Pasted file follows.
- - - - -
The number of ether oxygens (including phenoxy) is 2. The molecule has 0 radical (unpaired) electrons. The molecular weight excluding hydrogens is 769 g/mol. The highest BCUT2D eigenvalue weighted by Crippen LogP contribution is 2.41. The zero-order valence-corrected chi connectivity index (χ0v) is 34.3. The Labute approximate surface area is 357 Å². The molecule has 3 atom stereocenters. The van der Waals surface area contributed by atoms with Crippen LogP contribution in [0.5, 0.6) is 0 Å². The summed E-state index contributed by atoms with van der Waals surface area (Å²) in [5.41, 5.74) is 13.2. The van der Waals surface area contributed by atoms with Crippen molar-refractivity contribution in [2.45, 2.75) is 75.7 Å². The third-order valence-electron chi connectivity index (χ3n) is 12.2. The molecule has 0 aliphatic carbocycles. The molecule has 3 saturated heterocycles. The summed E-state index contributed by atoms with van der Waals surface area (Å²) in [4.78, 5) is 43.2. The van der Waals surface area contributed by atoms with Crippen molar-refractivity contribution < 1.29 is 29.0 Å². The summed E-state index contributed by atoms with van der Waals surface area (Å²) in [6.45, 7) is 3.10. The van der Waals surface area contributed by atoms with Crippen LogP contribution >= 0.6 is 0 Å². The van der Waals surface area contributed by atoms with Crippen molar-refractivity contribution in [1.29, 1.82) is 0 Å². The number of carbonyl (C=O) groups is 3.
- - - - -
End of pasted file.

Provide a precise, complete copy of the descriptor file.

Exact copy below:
The number of ether oxygens (including phenoxy) is 2. The molecule has 0 radical (unpaired) electrons. The molecular weight excluding hydrogens is 769 g/mol. The highest BCUT2D eigenvalue weighted by Crippen LogP contribution is 2.41. The zero-order valence-corrected chi connectivity index (χ0v) is 34.3. The Labute approximate surface area is 357 Å². The molecule has 3 atom stereocenters. The van der Waals surface area contributed by atoms with Crippen LogP contribution in [0.5, 0.6) is 0 Å². The summed E-state index contributed by atoms with van der Waals surface area (Å²) in [5.41, 5.74) is 13.2. The van der Waals surface area contributed by atoms with Crippen molar-refractivity contribution in [2.45, 2.75) is 75.7 Å². The third-order valence-electron chi connectivity index (χ3n) is 12.2. The molecule has 0 aliphatic carbocycles. The molecule has 3 saturated heterocycles. The summed E-state index contributed by atoms with van der Waals surface area (Å²) in [4.78, 5) is 43.2. The van der Waals surface area contributed by atoms with Crippen molar-refractivity contribution < 1.29 is 29.0 Å². The summed E-state index contributed by atoms with van der Waals surface area (Å²) in [6.45, 7) is 3.10. The van der Waals surface area contributed by atoms with Crippen LogP contribution >= 0.6 is 0 Å². The van der Waals surface area contributed by atoms with Crippen molar-refractivity contribution in [1.29, 1.82) is 0 Å². The number of carbonyl (C=O) groups is 3.